The economy has slowed to the point that the conglomerate Jackson works for has asked him to choose which of its four plants to shut down. Jackson needs a framework to decide how to make that decision. Which one should he use?
A manager has instructed Ellen to falsify entries in the corporate books. She doesn’t feel comfortable doing it, but isn’t sure she can risk her job by saying no. What should she do?
These situations arise in the business environment and force individuals to make difficult decisions. Ethics is the system of moral precepts that can help employers and employees decide which course of action to take.
Defining Business Ethics
Ethics is the system of moral principles that govern our actions. Put another way, ethics is the search for right and wrong. Ethics provides a framework for making decisions in all contexts, but recent events have highlighted the importance of this area in the business world. As a result of ethical breaches in large companies that led to their collapse and billions of dollars in losses, the government has turned its attention to enforcing ethical standards in the workplace.
Ethical dilemmas are constantly evolving as technology develops. The Ethical Resource Center defines the ethical dilemmas of the twenty-first century as privacy issues, financial mismanagement, intellectual property theft, cyber crime, and international corruption. In a world that is vastly different than the Leave-it-to-Beaver world of the 1950s, what should business ethics look like?
Ethics is a branch of philosophy designed to provide people with a framework for making decisions. Business ethics focuses on the goal of balancing profits with the values of society and individuals.
Ethics from the Law
One ethical framework draws moral standards from codified law. Under this approach, the test of whether an action is justified is whether it is legal. This approach is frequently used in the business context. It’s a relatively flexible approach because the law can be altered as the perceived need for ethical standards changes. For example, under codified law, businesses extend warranties to purchasers and failing to meet those warranty standards is unethical behavior.
When the law is the standard, ethics will evolve as judges apply it to new areas. As a result, what was ethical before may become unethical behavior. For example, prior to the Emancipation Proclamation it was perfectly legal to own slaves. Accordingly, from a positive law approach, it was also ethical. But since the Emancipation Proclamation and laws passed after the Civil War, slavery is illegal. The law changed and moved the ethical boundaries with it.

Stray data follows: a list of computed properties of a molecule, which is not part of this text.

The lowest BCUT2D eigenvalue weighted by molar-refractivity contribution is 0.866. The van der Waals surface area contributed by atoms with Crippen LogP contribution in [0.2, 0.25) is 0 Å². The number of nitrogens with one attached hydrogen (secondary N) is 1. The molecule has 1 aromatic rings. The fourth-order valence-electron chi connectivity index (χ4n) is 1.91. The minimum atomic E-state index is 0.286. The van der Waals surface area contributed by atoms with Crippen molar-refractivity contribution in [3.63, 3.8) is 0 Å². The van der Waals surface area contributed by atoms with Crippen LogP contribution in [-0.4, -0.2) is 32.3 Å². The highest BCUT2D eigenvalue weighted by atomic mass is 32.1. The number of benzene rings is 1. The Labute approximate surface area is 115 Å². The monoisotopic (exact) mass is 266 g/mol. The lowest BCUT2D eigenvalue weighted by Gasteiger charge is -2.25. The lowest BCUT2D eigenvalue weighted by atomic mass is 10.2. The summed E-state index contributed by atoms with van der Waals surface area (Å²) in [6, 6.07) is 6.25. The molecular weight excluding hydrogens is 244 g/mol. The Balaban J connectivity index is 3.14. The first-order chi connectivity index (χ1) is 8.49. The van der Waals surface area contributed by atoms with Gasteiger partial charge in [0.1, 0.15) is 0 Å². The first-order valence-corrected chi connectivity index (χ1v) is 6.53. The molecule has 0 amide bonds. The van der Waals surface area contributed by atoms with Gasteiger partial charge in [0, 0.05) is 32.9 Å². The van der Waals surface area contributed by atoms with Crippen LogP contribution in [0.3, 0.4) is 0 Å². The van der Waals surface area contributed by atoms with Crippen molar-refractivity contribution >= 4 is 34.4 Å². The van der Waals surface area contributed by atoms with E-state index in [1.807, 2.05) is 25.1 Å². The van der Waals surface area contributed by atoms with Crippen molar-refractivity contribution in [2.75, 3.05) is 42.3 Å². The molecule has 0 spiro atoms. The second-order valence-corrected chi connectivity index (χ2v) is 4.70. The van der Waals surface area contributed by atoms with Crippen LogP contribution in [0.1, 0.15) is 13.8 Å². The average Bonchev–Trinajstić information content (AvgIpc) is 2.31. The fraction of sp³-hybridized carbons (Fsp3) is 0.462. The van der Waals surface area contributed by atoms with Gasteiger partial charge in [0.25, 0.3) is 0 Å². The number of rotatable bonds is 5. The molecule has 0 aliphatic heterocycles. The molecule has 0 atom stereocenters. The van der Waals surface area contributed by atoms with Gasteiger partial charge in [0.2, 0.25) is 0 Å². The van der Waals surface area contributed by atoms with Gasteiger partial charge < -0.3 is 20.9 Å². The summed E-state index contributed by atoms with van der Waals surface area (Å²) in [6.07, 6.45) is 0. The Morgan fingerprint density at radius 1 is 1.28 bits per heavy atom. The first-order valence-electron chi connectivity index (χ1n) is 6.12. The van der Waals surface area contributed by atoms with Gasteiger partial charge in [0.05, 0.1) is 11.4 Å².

Under this approach, Jackson asks himself if it’s legal to close a plant. If the company isn’t doing anything illegal, it has the right to close any plant that it chooses. However, Jackson still feels unsettled and unsure what to do. Ellen has concerns that the bookkeeping magic she’s supposed to work isn’t legal, but her boss has given her an explanation that seems right. After all, she’ll only have to do it once.
Universal Standards for Ethics
Universal standards for ethics arise from several fronts. Fundamentally, this approach holds that ethics are set and cannot be changed by the shifting winds of the law. Instead, there is a natural law that sets the standards we should live by. This framework allows civil disobedience because sometimes the laws do not comply with a higher ethical standard.
Individuals such as theologian and philosopher Thomas Aquinas (1225-1274) believed that natural law derived from the nature of the world and the nature of humans. That is, there are clear moral constraints—actions that are always right or always wrong regardless of what the culture or law state.
Continuing the slavery example, it was morally and ethically right for the individuals in the north who had stops on the Underground Railroad to help the slaves escape to Canada. Even though there was a law on the books that made those actions illegal, a higher moral standard compelled them to act contrary to the law.
Ellen knows that it’s wrong to lie, and that’s what doctoring the books feels like. She drafts a resignation letter but hopes she doesn’t need to turn it in since she’s the primary breadwinner for her family and caregiver to her husband, who is terminally ill. Jackson evaluates his instructions to choose a plant to close and can find nothing about the situation that violates natural law. It’s simply a decision that has to be made for the good of the company. Feeling somewhat better, he conducts his analysis and makes a recommendation.
Situational Business Ethics
Situational business ethics, or moral relativism, calls for individuals to look at the underlying situation and make decisions based on those facts. While there may be large absolutes, those can only be understood and applied in the context of the current situation. For example, natural law states that stealing is wrong. Situational ethics might agree in general that stealing is wrong, but someone who is starving might find stealing justified. Do the motivations and circumstances excuse and justify the actions? If the answer is yes, the action is ethical.
Jackson evaluates the facts about each plant, and ultimately decides to keep three of them because he has friends employed at each. Situationally, that seems like the best approach. Sure, some people will lose jobs, but at least it won’t be people he knows. And he can justify the decision with a cost analysis. Ellen decides that she can doctor the books this once, because she needs her job. With her husband’s terminal illness, they can’t afford to lose her insurance.
Businesses may choose to rely on situational ethics in an international context because what is illegal (think bribery) in the United States is ethical and expected in other corners of the world.